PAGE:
Via the Diva of Design Law, Sarah Burstein:
This is a good example of how trade dress provides broader protection than design patents. Looks like they didn’t even bother asserting their design patent here (though they’ve had no compunction about doing it elsewhere, see https://t.co/12Tk4GI1yj) https://t.co/BblBGrOyZN— Sarah Burstein (@design_law) March 14, 2019
Unfortunately what’s obvious to a diva is not so obvious to us pikers. And while I work with patent lawyers to make sure creations entitled to protection under both trade dress and design patent get it, I don’t consider myself qualified to explain the “breadth” point referred to by Sarah in her tweet. But I did find this very good article, among a dozen mind-numbing ones, that does.
It’s on the Finnegan website, and is an article by two Finnegan lawyers, Elizabeth D. Ferrill and Sydney N. English. It’s called, “Yin and Yang: Design Patents and Trade Dress Rights,” originally published in 2015 by BNA’s Patent, Trademark & Copyright Journal. You should bookmark it, because as you’d expect, it’s quite comprehensive. I think that this is the part that goes to Sarah’s point:
Asserting trade dress rights can also be beneficial because it may be easier to show trade dress infringement than design patent infringement. Trade dress infringement requires a showing of a likelihood of confusion, while design patent infringement requires a showing that an ordinary observer would find the two designs in dispute are substantially the same. Likelihood of confusion is a lower standard of similarity than substantially the same because “likelihood of confusion” does not require a degree of “sameness,” but rather considers whether their likeness is likely to cause consumer confusion. The likelihood of confusion standard, however, is typically demonstrated with consumer evidence, whereas, the ordinary observer test is typically supported by an expert witness. The latter is usually quicker and less expensive than a consumer survey.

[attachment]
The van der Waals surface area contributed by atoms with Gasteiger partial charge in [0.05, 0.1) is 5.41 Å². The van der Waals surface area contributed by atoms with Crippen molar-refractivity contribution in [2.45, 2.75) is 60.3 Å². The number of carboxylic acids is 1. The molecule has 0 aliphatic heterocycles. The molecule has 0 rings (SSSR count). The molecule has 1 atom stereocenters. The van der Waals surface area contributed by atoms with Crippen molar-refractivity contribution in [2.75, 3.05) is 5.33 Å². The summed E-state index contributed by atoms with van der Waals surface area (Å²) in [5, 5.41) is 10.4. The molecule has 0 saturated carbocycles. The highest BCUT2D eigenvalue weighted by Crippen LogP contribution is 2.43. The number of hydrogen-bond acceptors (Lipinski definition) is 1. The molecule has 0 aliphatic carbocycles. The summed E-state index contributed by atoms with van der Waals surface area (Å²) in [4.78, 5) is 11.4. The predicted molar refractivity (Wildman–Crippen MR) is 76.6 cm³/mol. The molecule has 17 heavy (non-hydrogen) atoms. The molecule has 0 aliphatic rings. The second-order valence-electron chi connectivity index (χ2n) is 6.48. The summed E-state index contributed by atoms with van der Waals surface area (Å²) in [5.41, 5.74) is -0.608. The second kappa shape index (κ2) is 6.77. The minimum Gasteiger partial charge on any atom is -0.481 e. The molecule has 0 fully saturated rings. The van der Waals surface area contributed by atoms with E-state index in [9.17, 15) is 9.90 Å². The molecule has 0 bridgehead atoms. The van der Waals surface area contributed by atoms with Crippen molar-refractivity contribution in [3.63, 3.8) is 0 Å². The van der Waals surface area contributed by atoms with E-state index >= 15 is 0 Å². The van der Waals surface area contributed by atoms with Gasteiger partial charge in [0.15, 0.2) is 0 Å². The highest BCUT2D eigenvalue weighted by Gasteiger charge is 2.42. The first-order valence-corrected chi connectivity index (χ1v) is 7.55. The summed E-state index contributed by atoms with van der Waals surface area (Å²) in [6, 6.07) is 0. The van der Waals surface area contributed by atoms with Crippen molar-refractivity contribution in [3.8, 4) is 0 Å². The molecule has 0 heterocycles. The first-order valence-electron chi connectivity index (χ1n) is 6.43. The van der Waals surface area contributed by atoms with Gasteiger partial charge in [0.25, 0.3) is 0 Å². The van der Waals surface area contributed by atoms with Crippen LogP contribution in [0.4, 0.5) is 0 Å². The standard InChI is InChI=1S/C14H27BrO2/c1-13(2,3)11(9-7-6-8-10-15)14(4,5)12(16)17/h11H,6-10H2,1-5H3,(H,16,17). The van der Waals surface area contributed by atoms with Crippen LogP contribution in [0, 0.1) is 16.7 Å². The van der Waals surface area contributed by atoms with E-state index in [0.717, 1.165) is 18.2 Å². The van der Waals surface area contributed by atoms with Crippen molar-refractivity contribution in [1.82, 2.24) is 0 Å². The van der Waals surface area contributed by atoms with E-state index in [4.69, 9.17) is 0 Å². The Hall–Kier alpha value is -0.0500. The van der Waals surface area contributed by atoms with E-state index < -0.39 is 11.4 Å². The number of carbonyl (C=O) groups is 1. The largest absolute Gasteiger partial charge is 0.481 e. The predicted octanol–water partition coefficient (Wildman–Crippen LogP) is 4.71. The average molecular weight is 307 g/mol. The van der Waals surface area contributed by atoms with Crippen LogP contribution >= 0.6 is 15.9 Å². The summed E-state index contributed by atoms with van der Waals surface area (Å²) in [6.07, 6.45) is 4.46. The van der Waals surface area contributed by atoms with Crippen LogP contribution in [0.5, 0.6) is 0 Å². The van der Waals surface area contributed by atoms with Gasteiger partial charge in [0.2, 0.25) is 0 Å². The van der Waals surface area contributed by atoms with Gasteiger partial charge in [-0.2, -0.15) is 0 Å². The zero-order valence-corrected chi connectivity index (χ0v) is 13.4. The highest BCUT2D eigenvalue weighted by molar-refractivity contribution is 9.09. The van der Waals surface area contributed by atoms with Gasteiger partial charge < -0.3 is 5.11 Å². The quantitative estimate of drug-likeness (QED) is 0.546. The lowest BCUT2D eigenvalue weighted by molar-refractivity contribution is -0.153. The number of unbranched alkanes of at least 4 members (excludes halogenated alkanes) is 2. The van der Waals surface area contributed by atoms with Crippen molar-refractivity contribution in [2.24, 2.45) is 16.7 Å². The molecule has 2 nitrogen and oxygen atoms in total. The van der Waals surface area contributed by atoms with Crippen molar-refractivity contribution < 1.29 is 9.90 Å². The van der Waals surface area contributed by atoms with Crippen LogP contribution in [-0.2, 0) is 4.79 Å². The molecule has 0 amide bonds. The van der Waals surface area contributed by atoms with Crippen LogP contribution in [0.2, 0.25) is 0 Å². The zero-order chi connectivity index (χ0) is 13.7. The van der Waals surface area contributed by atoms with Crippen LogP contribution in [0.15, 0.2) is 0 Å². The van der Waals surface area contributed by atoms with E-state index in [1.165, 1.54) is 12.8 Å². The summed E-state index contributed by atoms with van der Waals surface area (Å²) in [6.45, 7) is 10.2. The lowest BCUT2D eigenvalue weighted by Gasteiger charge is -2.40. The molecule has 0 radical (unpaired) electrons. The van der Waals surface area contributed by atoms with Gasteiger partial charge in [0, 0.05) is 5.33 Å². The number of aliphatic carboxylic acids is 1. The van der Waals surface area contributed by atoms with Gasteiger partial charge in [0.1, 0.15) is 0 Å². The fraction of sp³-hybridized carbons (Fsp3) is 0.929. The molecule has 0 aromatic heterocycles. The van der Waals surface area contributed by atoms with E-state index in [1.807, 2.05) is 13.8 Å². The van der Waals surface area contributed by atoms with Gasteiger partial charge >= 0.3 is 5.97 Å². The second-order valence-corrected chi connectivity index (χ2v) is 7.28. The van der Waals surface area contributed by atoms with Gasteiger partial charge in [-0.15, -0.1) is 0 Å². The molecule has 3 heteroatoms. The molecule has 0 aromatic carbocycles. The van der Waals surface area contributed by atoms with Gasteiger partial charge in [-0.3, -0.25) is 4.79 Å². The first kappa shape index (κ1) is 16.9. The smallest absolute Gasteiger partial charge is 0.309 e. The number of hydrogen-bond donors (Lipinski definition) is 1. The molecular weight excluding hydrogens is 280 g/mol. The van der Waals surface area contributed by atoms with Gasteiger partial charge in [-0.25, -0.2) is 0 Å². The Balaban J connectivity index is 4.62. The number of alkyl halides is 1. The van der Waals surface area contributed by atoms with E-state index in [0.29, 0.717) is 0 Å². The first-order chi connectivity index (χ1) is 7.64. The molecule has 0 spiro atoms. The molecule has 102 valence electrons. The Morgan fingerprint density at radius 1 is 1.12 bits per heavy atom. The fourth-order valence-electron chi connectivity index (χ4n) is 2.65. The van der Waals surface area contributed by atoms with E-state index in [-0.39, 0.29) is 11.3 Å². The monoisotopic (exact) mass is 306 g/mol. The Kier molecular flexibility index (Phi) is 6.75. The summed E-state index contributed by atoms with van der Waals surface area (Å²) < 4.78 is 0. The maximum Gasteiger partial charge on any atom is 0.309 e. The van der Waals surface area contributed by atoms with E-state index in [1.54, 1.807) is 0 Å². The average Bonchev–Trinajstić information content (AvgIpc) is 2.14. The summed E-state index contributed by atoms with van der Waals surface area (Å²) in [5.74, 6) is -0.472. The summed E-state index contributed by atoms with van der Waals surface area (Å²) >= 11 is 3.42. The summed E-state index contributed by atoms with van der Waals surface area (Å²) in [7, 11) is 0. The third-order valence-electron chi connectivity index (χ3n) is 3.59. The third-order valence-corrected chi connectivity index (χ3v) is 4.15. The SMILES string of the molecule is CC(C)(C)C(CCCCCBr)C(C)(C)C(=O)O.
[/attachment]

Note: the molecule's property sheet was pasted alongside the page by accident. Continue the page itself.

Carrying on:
I wanted to put the whole thing in, but to be honest you can disregard the part about surveys. They’re a hot mess, as likely as not to get tossed out, and also increasingly unnecessary. Fact is, today’s judges just go with their hearts on a LIKELIHOOD OF CONFUSION or kick the can down to the jury and invite them to do the same. You can believe what Westlaw tells you or you can believe the old man who has lived it: Despite stacks and stacks of cases saying that the lack of a survey casts a long shadow over likelihood of confusion claims, courts in trademark cases routinely disregard this formulation. For that reason, they’ll almost never dismiss a plaintiff’s case on summary judgment merely because there’s no proof of a likelihood of confusion. That’s true even if a lack of actual confusion over an extended period suggests the contrary.
In other words, to proceed on trade dress grounds, you can probably skip the survey. You won’t even have to pay for that expert witness you’d need in a design patent case. Of course, it’s not always a picnic establishing trade dress rights. Whereas if you do have a design patent, that’s something you can wave around in court — which is not for nothing.
My point was that the level of visual similarity required to support a finding of trade dress infringement is much, much lower than it is for design patent. This bottle wouldn't even be close for DP but was close enough for TD— Sarah Burstein (@design_law) March 20, 2019
Originally posted 2019-03-19 15:16:38. Republished by Blog Post Promoter